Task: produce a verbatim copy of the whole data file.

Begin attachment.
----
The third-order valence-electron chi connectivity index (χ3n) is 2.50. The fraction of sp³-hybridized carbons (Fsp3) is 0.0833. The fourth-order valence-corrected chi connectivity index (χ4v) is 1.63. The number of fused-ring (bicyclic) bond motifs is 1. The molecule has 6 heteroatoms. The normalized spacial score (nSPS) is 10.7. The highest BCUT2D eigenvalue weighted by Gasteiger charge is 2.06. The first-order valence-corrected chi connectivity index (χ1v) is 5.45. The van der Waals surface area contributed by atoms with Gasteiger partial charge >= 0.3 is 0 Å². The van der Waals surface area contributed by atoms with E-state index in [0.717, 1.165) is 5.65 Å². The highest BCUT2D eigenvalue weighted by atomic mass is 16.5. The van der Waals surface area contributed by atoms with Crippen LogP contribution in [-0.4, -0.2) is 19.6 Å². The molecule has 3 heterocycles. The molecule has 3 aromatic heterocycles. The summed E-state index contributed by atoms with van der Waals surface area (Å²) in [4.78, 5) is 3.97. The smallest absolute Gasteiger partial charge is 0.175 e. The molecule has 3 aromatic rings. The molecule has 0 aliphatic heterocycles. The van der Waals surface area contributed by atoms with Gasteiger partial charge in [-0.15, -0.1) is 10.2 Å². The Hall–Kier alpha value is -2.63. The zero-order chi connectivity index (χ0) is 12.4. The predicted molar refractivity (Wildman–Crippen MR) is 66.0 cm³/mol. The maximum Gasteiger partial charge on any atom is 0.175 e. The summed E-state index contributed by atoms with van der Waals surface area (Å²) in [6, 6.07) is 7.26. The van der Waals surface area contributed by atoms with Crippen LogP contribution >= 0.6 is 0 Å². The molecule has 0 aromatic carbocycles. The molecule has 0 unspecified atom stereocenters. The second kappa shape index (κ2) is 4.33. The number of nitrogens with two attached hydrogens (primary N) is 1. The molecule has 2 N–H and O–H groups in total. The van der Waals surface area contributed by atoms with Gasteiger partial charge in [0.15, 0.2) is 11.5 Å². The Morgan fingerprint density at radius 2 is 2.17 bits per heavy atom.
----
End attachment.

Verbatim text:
The third-order valence-electron chi connectivity index (χ3n) is 2.50. The fraction of sp³-hybridized carbons (Fsp3) is 0.0833. The fourth-order valence-corrected chi connectivity index (χ4v) is 1.63. The number of fused-ring (bicyclic) bond motifs is 1. The molecule has 6 heteroatoms. The normalized spacial score (nSPS) is 10.7. The highest BCUT2D eigenvalue weighted by Gasteiger charge is 2.06. The first-order valence-corrected chi connectivity index (χ1v) is 5.45. The van der Waals surface area contributed by atoms with Gasteiger partial charge >= 0.3 is 0 Å². The van der Waals surface area contributed by atoms with E-state index in [0.717, 1.165) is 5.65 Å². The highest BCUT2D eigenvalue weighted by atomic mass is 16.5. The van der Waals surface area contributed by atoms with Crippen LogP contribution in [-0.4, -0.2) is 19.6 Å². The molecule has 3 heterocycles. The molecule has 3 aromatic heterocycles. The summed E-state index contributed by atoms with van der Waals surface area (Å²) in [4.78, 5) is 3.97. The smallest absolute Gasteiger partial charge is 0.175 e. The molecule has 3 aromatic rings. The molecule has 0 aliphatic heterocycles. The van der Waals surface area contributed by atoms with Gasteiger partial charge in [-0.15, -0.1) is 10.2 Å². The Hall–Kier alpha value is -2.63. The zero-order chi connectivity index (χ0) is 12.4. The predicted molar refractivity (Wildman–Crippen MR) is 66.0 cm³/mol. The maximum Gasteiger partial charge on any atom is 0.175 e. The summed E-state index contributed by atoms with van der Waals surface area (Å²) in [6, 6.07) is 7.26. The van der Waals surface area contributed by atoms with Crippen LogP contribution >= 0.6 is 0 Å². The molecule has 0 aromatic carbocycles. The molecule has 0 unspecified atom stereocenters. The second kappa shape index (κ2) is 4.33. The number of nitrogens with two attached hydrogens (primary N) is 1. The molecule has 2 N–H and O–H groups in total. The van der Waals surface area contributed by atoms with Gasteiger partial charge in [0.15, 0.2) is 11.5 Å². The Morgan fingerprint density at radius 2 is 2.17 bits per heavy atom.